Feb. 15, 2011, 2:28 p.m.

posted by dante

## Understanding Operator PrecedenceYou'll often use simple expressions that contain just two values and a single operator. In practice, however, many expressions you use will have a number of values and operators. In these more complex expressions, the order in which the calculations are performed becomes crucial. For example, consider the expression 3+5^2. If you calculate from left to right, the answer you get is 64 (3+5 equals 8 and 8^2 equals 64). However, if you perform the exponentiation first and then the addition, the result is 28 (5^2 equals 25 and 3+25 equals 28). As this example shows, a single expression can produce multiple answers depending on the order in which you perform the calculations. To control this problem, VBA evaluates an expression according to a predefined order of precedence. This order of precedence lets VBA calculate an expression unambiguously by determining which part of the expression it calculates first, which part second, and so on. ## The Order of PrecedenceThe order of precedence that VBA uses is determined by the various expression operators I outlined in the preceding section. Figure summarizes the complete order of precedence used by VBA.
From this table, you can see that VBA performs exponentiation before addition. Therefore, the correct answer for the expression 3+5^2 (just discussed) is 28. Notice, as well, that some operators in Figure have the same order of precedence (for example, multiplication and division). This means that it doesn't matter in which order these operators are evaluated. For example, consider the expression 5*10/2. If you perform the multiplication first, the answer you get is 25 (5*10 equals 50, and 50/2 equals 25). If you perform the division first, you also get an answer of 25 (10/2 equals 5, and 5*5 equals 25). By convention, VBA evaluates operators with the same order of precedence from left to right. ## Controlling the Order of PrecedenceSometimes you want to override the order of precedence. For example, suppose you want to create an expression that calculates the pre-tax cost of an item. If you bought something for $10.65, including 7 percent sales tax, and you wanted to find the cost of the item less the tax, you'd use the expression 10.65/1.07, which gives you the correct answer of $9.95. In general, the expression to use is given by the following formula: Listing 4.1 shows a function that attempts to implement this formula. ## A First Attempt at Calculating the Pre-Tax CostFunction PreTaxCost(totalCost As Currency, taxRate As Single) As Currency PreTaxCost = totalCost / 1 + taxRate End Function Figure.1 shows an Excel worksheet that uses this function. The value in cell B4 is passed to the ## 1. A function that attempts to calculate the pre-tax cost of an item.As you can see, the result is incorrect. What happened? Well, according to the rules of precedence, VBA performs division before addition, so the To get the correct answer, you have to override the order of precedence so the addition ## The Correct Way to Calculate the Pre-Tax CostFunction PreTaxCost2(totalCost As Currency, taxRate As Single) As Currency PreTaxCost2 = totalCost / (1 + taxRate) End Function ## 2. The revised function calculates the pre-tax cost correctly.In general, you can use parentheses to control the order that VBA uses to calculate expressions. Terms inside parentheses are always calculated first; terms outside parentheses are calculated sequentially (according to the order of precedence). To gain even more control over your expressions, you can place parentheses inside one another; this is called nesting parentheses, and VBA always evaluates the innermost set of parentheses first. Here are a few sample expressions:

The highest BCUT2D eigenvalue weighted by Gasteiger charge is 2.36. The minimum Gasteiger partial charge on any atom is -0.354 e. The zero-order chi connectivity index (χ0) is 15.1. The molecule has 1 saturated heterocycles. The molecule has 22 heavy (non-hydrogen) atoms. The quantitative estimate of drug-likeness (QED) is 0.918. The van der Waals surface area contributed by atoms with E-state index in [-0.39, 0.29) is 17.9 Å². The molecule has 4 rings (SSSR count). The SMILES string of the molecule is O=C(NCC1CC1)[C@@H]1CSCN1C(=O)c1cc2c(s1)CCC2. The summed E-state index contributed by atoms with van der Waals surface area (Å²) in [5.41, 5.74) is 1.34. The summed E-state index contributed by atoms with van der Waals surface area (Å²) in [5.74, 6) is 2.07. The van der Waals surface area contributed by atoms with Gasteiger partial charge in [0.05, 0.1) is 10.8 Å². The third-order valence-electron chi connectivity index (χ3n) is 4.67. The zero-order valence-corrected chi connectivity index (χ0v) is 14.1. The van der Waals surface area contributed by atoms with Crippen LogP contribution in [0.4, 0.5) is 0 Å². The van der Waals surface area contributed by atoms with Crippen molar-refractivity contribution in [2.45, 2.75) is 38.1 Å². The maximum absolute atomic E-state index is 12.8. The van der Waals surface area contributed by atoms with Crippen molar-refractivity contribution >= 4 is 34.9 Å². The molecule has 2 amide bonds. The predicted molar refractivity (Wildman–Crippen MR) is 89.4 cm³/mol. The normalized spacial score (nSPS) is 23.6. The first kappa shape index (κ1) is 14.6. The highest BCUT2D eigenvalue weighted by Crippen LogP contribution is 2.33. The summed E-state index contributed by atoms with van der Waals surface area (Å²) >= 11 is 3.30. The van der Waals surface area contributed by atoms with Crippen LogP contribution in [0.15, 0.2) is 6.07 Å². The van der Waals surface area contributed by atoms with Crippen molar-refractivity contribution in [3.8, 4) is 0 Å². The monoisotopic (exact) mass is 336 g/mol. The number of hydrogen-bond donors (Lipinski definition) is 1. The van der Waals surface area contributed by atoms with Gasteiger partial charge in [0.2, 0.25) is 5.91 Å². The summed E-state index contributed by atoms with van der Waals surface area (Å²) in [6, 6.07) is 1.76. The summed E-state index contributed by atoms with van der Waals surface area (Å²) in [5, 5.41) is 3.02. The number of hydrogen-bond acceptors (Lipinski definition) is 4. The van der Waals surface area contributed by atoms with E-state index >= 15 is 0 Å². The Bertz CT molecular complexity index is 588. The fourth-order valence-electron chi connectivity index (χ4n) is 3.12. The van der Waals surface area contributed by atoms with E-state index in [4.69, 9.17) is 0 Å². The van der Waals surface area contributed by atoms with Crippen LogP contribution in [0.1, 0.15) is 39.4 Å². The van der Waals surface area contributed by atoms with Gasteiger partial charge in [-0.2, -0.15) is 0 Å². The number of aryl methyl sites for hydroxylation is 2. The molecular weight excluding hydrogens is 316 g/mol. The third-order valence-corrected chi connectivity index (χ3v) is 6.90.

Notice that the order of precedence rules also hold within parentheses. For example, in the expression (5*2–5), the term 5*2 is calculated before 5 is subtracted. caution Using parentheses to determine the order of calculations allows you to gain full control over VBA expressions. This way, you can make sure that the answer given by an expression is the one you want. |

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